Twin data have confirmed, with remarkable clarity, the presence of a substantial inherited susceptibility to AITD. Several large twin studies have reported a higher concordance rate of AITD in monozygotic (MZ) twins compared to dizygotic (DZ) twins (reviewed in (4)). Concordance rates were 35% in MZ twins and 3% in DZ twins for GD, and 55% in MZ twins and 0% in DZ twins for HT.
The MHC region, encoding the HLA glycoproteins, consists of a complex of genes located on chromosome 6p21. The MHC locus encodes genes which are grouped into 3, distinct classes: (1) Class I genes include the HLA antigens A, B, and C, (2) Class II genes include the heterodimeric HLA-DR, DP, and DQ genes, and (3) Class 3 genes include complement components (e.g. C4), tumor necrosis factor alpha, heat shock protein 70, and several other genes (for a review see (5)). Since the HLA region contains many immune response genes, and has been shown to be highly polymorphic, it logically became the first candidate genetic region to be studied for association with AITD, as well as for association with other autoimmune diseases.
Early studies of HLA in Graves’ disease (GD) have found that HLA-B8 was associated with GD with relative risks for GD ranging from 1.5 to 3.5 (6). Subsequent research, however, found that GD was more strongly associated with HLA-DR3, which is now known to be in linkage disequilibrium with HLA-B8 (reviewed in (7)). The frequency of DR3 in GD patients was generally 40–55% in GD patients, and ~ 15–30% in the general population, resulting in a relative risk for people with HLA-DR3 of 3–4 (6)). Confirming the results of the case control studies was a family-based association study from the UK, using the transmission disequilibrium test (TDT) (8). Additionally, among Caucasians, HLA-DQA1*0501 was also shown to be associated with GD (9;10), but recent studies have suggested that the primary susceptibility allele in GD is indeed HLA-DR3 (HLA-DRB1*03) (11).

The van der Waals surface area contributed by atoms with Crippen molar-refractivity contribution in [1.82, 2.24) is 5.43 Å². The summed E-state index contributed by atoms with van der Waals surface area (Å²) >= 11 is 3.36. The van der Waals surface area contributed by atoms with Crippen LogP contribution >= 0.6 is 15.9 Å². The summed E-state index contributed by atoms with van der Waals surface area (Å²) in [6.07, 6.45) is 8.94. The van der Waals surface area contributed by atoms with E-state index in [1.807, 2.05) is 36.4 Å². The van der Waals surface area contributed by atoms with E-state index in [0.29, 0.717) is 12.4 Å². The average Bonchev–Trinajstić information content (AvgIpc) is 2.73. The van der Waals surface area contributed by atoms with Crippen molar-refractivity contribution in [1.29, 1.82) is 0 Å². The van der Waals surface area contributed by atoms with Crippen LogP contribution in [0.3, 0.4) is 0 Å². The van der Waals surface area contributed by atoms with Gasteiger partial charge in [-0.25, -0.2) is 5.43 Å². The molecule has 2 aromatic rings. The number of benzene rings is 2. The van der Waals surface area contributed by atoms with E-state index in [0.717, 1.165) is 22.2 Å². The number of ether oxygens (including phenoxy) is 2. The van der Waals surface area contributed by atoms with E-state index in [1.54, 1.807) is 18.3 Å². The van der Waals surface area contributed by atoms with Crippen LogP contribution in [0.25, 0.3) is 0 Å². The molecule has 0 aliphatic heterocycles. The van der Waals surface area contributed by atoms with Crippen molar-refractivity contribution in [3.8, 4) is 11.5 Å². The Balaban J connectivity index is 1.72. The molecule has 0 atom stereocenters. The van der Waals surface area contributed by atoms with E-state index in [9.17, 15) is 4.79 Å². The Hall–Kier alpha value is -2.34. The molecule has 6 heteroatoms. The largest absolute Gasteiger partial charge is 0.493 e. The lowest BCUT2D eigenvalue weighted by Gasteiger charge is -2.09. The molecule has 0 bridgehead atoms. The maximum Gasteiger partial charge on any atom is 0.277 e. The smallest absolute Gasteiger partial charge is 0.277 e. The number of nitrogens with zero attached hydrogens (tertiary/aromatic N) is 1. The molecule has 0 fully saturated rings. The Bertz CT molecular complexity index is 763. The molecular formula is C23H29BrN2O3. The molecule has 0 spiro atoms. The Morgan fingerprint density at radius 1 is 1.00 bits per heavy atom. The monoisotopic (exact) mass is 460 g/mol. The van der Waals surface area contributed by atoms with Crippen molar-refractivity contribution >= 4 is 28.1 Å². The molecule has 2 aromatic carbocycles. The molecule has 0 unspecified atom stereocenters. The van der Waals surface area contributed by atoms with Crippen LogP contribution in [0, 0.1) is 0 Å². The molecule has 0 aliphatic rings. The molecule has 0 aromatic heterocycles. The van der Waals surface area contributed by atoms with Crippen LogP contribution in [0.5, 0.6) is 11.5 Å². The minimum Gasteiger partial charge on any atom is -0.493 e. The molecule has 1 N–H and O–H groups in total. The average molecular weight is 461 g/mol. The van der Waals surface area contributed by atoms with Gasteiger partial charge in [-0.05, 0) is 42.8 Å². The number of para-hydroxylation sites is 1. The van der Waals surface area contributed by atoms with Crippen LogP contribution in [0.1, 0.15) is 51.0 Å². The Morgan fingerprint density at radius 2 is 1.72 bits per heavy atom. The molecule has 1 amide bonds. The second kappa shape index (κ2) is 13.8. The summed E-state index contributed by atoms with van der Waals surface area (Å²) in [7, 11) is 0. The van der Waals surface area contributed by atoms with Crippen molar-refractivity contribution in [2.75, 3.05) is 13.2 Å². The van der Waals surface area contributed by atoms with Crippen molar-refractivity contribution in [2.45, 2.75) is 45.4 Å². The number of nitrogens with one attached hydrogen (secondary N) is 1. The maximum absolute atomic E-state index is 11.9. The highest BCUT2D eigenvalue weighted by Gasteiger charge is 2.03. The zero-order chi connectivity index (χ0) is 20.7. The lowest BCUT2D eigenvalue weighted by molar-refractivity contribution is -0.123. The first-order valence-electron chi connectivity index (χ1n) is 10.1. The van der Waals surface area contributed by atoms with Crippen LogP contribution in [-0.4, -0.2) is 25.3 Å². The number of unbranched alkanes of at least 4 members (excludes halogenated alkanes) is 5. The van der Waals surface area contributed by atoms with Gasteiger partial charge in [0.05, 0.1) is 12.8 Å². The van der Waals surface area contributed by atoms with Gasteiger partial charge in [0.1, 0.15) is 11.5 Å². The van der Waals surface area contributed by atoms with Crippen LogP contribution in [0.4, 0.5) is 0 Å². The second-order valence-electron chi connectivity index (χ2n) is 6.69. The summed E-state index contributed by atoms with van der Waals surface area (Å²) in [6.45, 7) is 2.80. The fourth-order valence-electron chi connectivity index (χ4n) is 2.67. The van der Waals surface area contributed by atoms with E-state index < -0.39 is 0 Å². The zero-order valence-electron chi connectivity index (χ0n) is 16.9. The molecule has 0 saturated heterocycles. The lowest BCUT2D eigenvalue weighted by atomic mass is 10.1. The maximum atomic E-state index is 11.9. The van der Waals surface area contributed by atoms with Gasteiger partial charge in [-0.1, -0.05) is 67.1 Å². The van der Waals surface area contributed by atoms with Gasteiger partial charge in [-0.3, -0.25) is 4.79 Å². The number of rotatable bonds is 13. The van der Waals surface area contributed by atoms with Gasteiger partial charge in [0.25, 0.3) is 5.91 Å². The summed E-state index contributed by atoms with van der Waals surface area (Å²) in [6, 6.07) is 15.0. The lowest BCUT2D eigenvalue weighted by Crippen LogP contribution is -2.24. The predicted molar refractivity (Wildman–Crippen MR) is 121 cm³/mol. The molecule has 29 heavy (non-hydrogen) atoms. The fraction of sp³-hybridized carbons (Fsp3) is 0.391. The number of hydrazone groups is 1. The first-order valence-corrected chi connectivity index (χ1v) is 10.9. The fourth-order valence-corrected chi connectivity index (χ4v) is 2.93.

The role of HLA polymorphisms on the clinical expression of GD has also been explored. Intriguingly, some groups reported an association between the likelihood of relapse of GD and HLA-DR3, but most other investigators were unable to confirm this observation (reviewed in (4)). Additionally, studies of HLA associations in Graves’ ophthalmopathy have also produced conflicting results with some reporting increased frequency of HLA-DR3 in patients with Graves’ ophthalmopathy, and others reporting no difference in the distribution of HLA-DR alleles between GD patients with and without ophthalmopathy (4). For the case of Graves’ disease patients with and without pretibial myxedema, no difference in the DR3 frequency was observed (6).